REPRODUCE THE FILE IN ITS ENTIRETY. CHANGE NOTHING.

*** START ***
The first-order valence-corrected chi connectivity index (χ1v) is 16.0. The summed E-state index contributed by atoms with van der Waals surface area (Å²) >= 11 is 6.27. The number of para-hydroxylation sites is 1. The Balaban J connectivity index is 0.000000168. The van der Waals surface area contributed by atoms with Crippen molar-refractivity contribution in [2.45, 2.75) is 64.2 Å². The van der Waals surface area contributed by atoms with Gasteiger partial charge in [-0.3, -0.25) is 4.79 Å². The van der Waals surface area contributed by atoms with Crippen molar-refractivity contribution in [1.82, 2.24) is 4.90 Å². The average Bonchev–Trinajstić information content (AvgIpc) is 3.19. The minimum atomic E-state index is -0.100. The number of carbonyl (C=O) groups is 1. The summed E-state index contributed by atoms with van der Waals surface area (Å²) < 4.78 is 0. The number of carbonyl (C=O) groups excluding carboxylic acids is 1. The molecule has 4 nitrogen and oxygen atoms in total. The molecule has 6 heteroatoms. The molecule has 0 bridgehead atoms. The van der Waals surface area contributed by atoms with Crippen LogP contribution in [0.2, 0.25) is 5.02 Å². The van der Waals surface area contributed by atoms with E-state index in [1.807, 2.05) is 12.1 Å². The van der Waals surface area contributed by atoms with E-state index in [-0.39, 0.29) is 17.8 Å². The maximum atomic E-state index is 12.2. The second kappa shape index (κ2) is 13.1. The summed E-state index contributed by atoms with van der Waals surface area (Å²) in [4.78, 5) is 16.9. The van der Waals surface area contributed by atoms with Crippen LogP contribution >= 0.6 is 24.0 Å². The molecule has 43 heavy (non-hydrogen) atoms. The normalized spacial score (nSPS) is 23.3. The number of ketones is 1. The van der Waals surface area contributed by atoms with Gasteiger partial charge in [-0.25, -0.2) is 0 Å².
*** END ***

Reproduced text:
The first-order valence-corrected chi connectivity index (χ1v) is 16.0. The summed E-state index contributed by atoms with van der Waals surface area (Å²) >= 11 is 6.27. The number of para-hydroxylation sites is 1. The Balaban J connectivity index is 0.000000168. The van der Waals surface area contributed by atoms with Crippen molar-refractivity contribution in [2.45, 2.75) is 64.2 Å². The van der Waals surface area contributed by atoms with Gasteiger partial charge in [-0.3, -0.25) is 4.79 Å². The van der Waals surface area contributed by atoms with Crippen molar-refractivity contribution in [1.82, 2.24) is 4.90 Å². The average Bonchev–Trinajstić information content (AvgIpc) is 3.19. The minimum atomic E-state index is -0.100. The number of carbonyl (C=O) groups is 1. The summed E-state index contributed by atoms with van der Waals surface area (Å²) < 4.78 is 0. The number of carbonyl (C=O) groups excluding carboxylic acids is 1. The molecule has 4 nitrogen and oxygen atoms in total. The molecule has 6 heteroatoms. The molecule has 0 bridgehead atoms. The van der Waals surface area contributed by atoms with Crippen LogP contribution in [0.2, 0.25) is 5.02 Å². The van der Waals surface area contributed by atoms with E-state index in [1.807, 2.05) is 12.1 Å². The van der Waals surface area contributed by atoms with E-state index in [-0.39, 0.29) is 17.8 Å². The maximum atomic E-state index is 12.2. The second kappa shape index (κ2) is 13.1. The summed E-state index contributed by atoms with van der Waals surface area (Å²) in [4.78, 5) is 16.9. The van der Waals surface area contributed by atoms with Crippen LogP contribution >= 0.6 is 24.0 Å². The molecule has 43 heavy (non-hydrogen) atoms. The normalized spacial score (nSPS) is 23.3. The number of ketones is 1. The van der Waals surface area contributed by atoms with Gasteiger partial charge in [-0.25, -0.2) is 0 Å².